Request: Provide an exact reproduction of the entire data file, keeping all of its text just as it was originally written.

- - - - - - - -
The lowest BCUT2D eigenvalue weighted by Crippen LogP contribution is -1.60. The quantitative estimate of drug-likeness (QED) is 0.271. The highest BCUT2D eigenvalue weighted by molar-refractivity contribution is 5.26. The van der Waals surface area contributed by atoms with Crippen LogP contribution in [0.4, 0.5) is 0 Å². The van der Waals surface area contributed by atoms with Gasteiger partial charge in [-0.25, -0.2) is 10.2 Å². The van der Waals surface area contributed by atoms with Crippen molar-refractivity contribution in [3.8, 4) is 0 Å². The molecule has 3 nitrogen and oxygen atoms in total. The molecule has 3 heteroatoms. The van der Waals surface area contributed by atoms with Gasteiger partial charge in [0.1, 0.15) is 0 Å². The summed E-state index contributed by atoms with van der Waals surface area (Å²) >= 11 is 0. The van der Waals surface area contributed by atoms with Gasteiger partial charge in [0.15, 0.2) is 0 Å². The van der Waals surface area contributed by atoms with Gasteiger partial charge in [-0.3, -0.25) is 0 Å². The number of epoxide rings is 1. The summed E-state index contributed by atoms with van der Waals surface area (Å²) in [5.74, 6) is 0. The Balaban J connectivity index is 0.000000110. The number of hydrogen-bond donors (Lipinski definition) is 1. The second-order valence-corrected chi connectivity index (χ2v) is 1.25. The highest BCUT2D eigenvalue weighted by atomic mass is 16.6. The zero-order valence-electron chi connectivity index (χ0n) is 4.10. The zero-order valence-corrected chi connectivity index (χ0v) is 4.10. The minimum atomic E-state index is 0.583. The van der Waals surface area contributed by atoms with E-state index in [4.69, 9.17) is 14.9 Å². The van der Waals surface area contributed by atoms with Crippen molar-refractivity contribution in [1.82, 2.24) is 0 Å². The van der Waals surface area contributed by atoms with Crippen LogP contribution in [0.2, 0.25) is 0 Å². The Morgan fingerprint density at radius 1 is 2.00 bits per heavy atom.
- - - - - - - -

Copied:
The lowest BCUT2D eigenvalue weighted by Crippen LogP contribution is -1.60. The quantitative estimate of drug-likeness (QED) is 0.271. The highest BCUT2D eigenvalue weighted by molar-refractivity contribution is 5.26. The van der Waals surface area contributed by atoms with Crippen LogP contribution in [0.4, 0.5) is 0 Å². The van der Waals surface area contributed by atoms with Gasteiger partial charge in [-0.25, -0.2) is 10.2 Å². The van der Waals surface area contributed by atoms with Crippen molar-refractivity contribution in [3.8, 4) is 0 Å². The molecule has 3 nitrogen and oxygen atoms in total. The molecule has 3 heteroatoms. The van der Waals surface area contributed by atoms with Gasteiger partial charge in [0.1, 0.15) is 0 Å². The summed E-state index contributed by atoms with van der Waals surface area (Å²) >= 11 is 0. The van der Waals surface area contributed by atoms with Gasteiger partial charge in [0.15, 0.2) is 0 Å². The van der Waals surface area contributed by atoms with Gasteiger partial charge in [-0.3, -0.25) is 0 Å². The number of epoxide rings is 1. The summed E-state index contributed by atoms with van der Waals surface area (Å²) in [5.74, 6) is 0. The Balaban J connectivity index is 0.000000110. The number of hydrogen-bond donors (Lipinski definition) is 1. The second-order valence-corrected chi connectivity index (χ2v) is 1.25. The highest BCUT2D eigenvalue weighted by atomic mass is 16.6. The zero-order valence-electron chi connectivity index (χ0n) is 4.10. The zero-order valence-corrected chi connectivity index (χ0v) is 4.10. The minimum atomic E-state index is 0.583. The van der Waals surface area contributed by atoms with E-state index in [4.69, 9.17) is 14.9 Å². The van der Waals surface area contributed by atoms with Crippen molar-refractivity contribution in [1.82, 2.24) is 0 Å². The van der Waals surface area contributed by atoms with Crippen LogP contribution in [0.2, 0.25) is 0 Å². The Morgan fingerprint density at radius 1 is 2.00 bits per heavy atom.